Recent and ongoing global events such as the novel coronavirus crisis have highlighted the fragility of existing supply chains when they are suddenly and unexpectedly disrupted.

Fortune magazine reports that 94% of the Fortune 1000 are experiencing coronavirus supply chain disruptions. An article in Harvard Business Review warns that developing a cogent supply chain response to the Covid-19 – or new coronavirus – outbreak is “extremely challenging, given the scale of the crisis and the rate at which it is evolving”. The best response, this article contends, is to be ready before such a crisis hits.

International supply chain guru Dr John Gattorna says that organisations aiming to survive current and future supply chain disruptions like coronavirus must redesign their supply chains; with dynamic rather than static capabilities.

“Previous supply chain designs have predominantly followed a ‘one-size-fits-all’ philosophy, on the assumption that this will deliver a lower ‘cost-to-serve’,” he notes. “However, as the operating environment has become increasingly complex and turbulent, this assumption has been exposed as flawed.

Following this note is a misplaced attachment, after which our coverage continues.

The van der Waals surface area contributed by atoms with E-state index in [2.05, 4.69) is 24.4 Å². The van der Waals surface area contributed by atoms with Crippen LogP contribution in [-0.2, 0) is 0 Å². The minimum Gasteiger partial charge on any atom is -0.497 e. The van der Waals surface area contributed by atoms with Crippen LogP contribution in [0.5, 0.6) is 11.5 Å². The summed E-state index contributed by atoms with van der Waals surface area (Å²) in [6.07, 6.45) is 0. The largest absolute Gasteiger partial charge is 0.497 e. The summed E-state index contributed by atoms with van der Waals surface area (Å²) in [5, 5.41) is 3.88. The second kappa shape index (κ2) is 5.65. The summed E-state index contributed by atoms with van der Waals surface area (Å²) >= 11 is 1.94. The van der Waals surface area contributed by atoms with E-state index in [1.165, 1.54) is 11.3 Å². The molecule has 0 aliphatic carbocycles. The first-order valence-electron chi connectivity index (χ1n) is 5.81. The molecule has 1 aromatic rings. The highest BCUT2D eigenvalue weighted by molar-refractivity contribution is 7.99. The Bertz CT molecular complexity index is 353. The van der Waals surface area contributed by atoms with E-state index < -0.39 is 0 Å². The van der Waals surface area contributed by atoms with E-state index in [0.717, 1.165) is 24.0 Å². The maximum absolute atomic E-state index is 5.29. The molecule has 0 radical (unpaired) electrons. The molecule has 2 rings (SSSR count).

“What we now have to focus on is designing a portfolio of supply chain configurations within the enterprise that are capable of servicing a large part of our target market, under conditions that can vary from stable through to extremely disruptive,” Gattorna stresses. “At the same time, we also have to be able to cater for customers that change their normal buying behaviours because of the changing situation they find themselves in. In other words, we have to embrace designs with dynamic rather than static capabilities.”

He states that the importance of fully comprehensive end to end supply chain operations is becoming paramount as organisations strive to increase customer retention through increased satisfaction.

“The top line will become just as important as the cost-line. This can only occur if we have in place the supporting digital technologies that allow precise management of our products and services as they move through the various omni-channels linking our enterprise with customers.

“Right now, we have the concepts mapped out, but the level of execution is still far from perfect in most enterprises,” Gattorna says. He asserts that many enterprises are at a “tipping point” and will not survive many more crises without decisive action.

“The future will belong to those enterprises with supply chains that can deliver reliably under all operating conditions, rather than those with simply great marketing, good products and extensive sales forces. These factors will carry a lesser influence in the coming decades,” Gattorna predicts.

Gattorna will be sharing his insights and deep experience with African supply chain professionals at the 2020 SAPICS Conference in Cape Town from 21 June to 24 June 2020.